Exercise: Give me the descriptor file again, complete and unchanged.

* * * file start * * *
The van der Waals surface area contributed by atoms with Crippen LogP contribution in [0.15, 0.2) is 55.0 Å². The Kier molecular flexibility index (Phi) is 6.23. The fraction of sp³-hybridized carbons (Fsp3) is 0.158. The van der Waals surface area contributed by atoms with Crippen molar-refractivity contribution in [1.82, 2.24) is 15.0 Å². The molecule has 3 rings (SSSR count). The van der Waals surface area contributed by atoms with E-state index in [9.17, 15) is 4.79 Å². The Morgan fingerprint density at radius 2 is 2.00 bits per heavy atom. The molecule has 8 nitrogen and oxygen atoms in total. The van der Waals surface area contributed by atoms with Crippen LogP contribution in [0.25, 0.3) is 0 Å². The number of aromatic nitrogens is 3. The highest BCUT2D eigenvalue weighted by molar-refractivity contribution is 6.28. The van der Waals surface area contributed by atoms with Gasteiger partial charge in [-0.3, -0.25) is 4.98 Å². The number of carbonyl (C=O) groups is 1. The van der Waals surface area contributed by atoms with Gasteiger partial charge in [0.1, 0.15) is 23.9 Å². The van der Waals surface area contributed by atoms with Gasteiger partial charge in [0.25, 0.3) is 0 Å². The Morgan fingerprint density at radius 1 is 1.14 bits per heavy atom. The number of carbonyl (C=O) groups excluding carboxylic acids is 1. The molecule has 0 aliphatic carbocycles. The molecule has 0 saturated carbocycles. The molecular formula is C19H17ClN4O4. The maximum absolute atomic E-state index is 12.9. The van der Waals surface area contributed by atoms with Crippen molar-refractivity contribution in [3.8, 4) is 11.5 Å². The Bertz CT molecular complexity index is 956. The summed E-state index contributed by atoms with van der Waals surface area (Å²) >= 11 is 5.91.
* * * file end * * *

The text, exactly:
The van der Waals surface area contributed by atoms with Crippen LogP contribution in [0.15, 0.2) is 55.0 Å². The Kier molecular flexibility index (Phi) is 6.23. The fraction of sp³-hybridized carbons (Fsp3) is 0.158. The van der Waals surface area contributed by atoms with Crippen molar-refractivity contribution in [1.82, 2.24) is 15.0 Å². The molecule has 3 rings (SSSR count). The van der Waals surface area contributed by atoms with E-state index in [9.17, 15) is 4.79 Å². The Morgan fingerprint density at radius 2 is 2.00 bits per heavy atom. The molecule has 8 nitrogen and oxygen atoms in total. The van der Waals surface area contributed by atoms with Crippen LogP contribution in [0.25, 0.3) is 0 Å². The number of aromatic nitrogens is 3. The highest BCUT2D eigenvalue weighted by molar-refractivity contribution is 6.28. The van der Waals surface area contributed by atoms with Gasteiger partial charge in [-0.3, -0.25) is 4.98 Å². The number of carbonyl (C=O) groups is 1. The van der Waals surface area contributed by atoms with Gasteiger partial charge in [0.1, 0.15) is 23.9 Å². The van der Waals surface area contributed by atoms with Gasteiger partial charge in [0.25, 0.3) is 0 Å². The Morgan fingerprint density at radius 1 is 1.14 bits per heavy atom. The number of carbonyl (C=O) groups excluding carboxylic acids is 1. The molecule has 0 aliphatic carbocycles. The molecule has 0 saturated carbocycles. The molecular formula is C19H17ClN4O4. The maximum absolute atomic E-state index is 12.9. The van der Waals surface area contributed by atoms with Crippen molar-refractivity contribution in [3.8, 4) is 11.5 Å². The Bertz CT molecular complexity index is 956. The summed E-state index contributed by atoms with van der Waals surface area (Å²) >= 11 is 5.91.